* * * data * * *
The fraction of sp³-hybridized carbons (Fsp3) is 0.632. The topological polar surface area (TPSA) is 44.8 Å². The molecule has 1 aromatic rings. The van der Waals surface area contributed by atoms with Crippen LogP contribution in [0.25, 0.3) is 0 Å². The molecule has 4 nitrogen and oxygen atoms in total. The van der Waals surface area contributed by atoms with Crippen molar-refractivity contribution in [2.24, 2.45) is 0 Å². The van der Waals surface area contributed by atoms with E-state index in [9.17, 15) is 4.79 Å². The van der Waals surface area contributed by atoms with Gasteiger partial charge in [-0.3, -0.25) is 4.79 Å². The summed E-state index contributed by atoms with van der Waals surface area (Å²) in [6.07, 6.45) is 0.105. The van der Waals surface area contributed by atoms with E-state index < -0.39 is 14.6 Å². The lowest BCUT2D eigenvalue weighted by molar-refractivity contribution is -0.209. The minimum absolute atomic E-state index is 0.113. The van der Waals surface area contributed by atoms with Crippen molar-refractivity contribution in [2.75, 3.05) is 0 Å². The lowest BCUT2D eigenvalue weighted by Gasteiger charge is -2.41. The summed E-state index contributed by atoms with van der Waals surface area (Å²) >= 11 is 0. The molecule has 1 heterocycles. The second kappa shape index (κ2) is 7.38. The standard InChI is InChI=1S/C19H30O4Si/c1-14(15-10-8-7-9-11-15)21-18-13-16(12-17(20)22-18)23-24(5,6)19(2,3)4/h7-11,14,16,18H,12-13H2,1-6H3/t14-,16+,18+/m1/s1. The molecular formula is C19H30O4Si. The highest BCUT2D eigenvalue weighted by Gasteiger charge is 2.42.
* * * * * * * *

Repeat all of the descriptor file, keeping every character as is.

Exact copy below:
The fraction of sp³-hybridized carbons (Fsp3) is 0.632. The topological polar surface area (TPSA) is 44.8 Å². The molecule has 1 aromatic rings. The van der Waals surface area contributed by atoms with Crippen LogP contribution in [0.25, 0.3) is 0 Å². The molecule has 4 nitrogen and oxygen atoms in total. The van der Waals surface area contributed by atoms with Crippen molar-refractivity contribution in [2.24, 2.45) is 0 Å². The van der Waals surface area contributed by atoms with E-state index in [9.17, 15) is 4.79 Å². The van der Waals surface area contributed by atoms with Gasteiger partial charge in [-0.3, -0.25) is 4.79 Å². The summed E-state index contributed by atoms with van der Waals surface area (Å²) in [6.07, 6.45) is 0.105. The van der Waals surface area contributed by atoms with E-state index < -0.39 is 14.6 Å². The lowest BCUT2D eigenvalue weighted by molar-refractivity contribution is -0.209. The minimum absolute atomic E-state index is 0.113. The van der Waals surface area contributed by atoms with Crippen molar-refractivity contribution in [2.75, 3.05) is 0 Å². The lowest BCUT2D eigenvalue weighted by Gasteiger charge is -2.41. The summed E-state index contributed by atoms with van der Waals surface area (Å²) >= 11 is 0. The molecule has 1 heterocycles. The second kappa shape index (κ2) is 7.38. The standard InChI is InChI=1S/C19H30O4Si/c1-14(15-10-8-7-9-11-15)21-18-13-16(12-17(20)22-18)23-24(5,6)19(2,3)4/h7-11,14,16,18H,12-13H2,1-6H3/t14-,16+,18+/m1/s1. The molecular formula is C19H30O4Si. The highest BCUT2D eigenvalue weighted by Gasteiger charge is 2.42.